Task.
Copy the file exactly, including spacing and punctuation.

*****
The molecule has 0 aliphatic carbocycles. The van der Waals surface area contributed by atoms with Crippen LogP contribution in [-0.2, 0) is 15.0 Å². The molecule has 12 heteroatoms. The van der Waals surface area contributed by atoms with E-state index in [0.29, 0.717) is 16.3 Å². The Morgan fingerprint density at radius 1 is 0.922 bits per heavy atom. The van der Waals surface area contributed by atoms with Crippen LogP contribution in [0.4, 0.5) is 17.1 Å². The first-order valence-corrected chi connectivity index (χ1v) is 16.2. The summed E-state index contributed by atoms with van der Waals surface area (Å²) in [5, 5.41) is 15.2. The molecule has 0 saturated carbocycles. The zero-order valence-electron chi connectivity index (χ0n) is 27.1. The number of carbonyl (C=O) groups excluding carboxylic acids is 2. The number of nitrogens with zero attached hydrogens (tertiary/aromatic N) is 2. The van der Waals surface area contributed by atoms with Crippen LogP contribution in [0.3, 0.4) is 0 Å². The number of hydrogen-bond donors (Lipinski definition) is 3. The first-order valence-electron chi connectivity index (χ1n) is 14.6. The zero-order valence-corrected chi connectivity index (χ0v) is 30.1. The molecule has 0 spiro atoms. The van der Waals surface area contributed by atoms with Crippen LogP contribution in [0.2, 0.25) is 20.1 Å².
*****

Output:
The molecule has 0 aliphatic carbocycles. The van der Waals surface area contributed by atoms with Crippen LogP contribution in [-0.2, 0) is 15.0 Å². The molecule has 12 heteroatoms. The van der Waals surface area contributed by atoms with E-state index in [0.29, 0.717) is 16.3 Å². The Morgan fingerprint density at radius 1 is 0.922 bits per heavy atom. The van der Waals surface area contributed by atoms with Crippen LogP contribution in [0.4, 0.5) is 17.1 Å². The first-order valence-corrected chi connectivity index (χ1v) is 16.2. The summed E-state index contributed by atoms with van der Waals surface area (Å²) in [5, 5.41) is 15.2. The molecule has 0 saturated carbocycles. The zero-order valence-electron chi connectivity index (χ0n) is 27.1. The number of carbonyl (C=O) groups excluding carboxylic acids is 2. The number of nitrogens with zero attached hydrogens (tertiary/aromatic N) is 2. The van der Waals surface area contributed by atoms with Crippen LogP contribution in [0.3, 0.4) is 0 Å². The number of hydrogen-bond donors (Lipinski definition) is 3. The first-order valence-electron chi connectivity index (χ1n) is 14.6. The zero-order valence-corrected chi connectivity index (χ0v) is 30.1. The molecule has 0 spiro atoms. The van der Waals surface area contributed by atoms with Crippen LogP contribution in [0.2, 0.25) is 20.1 Å².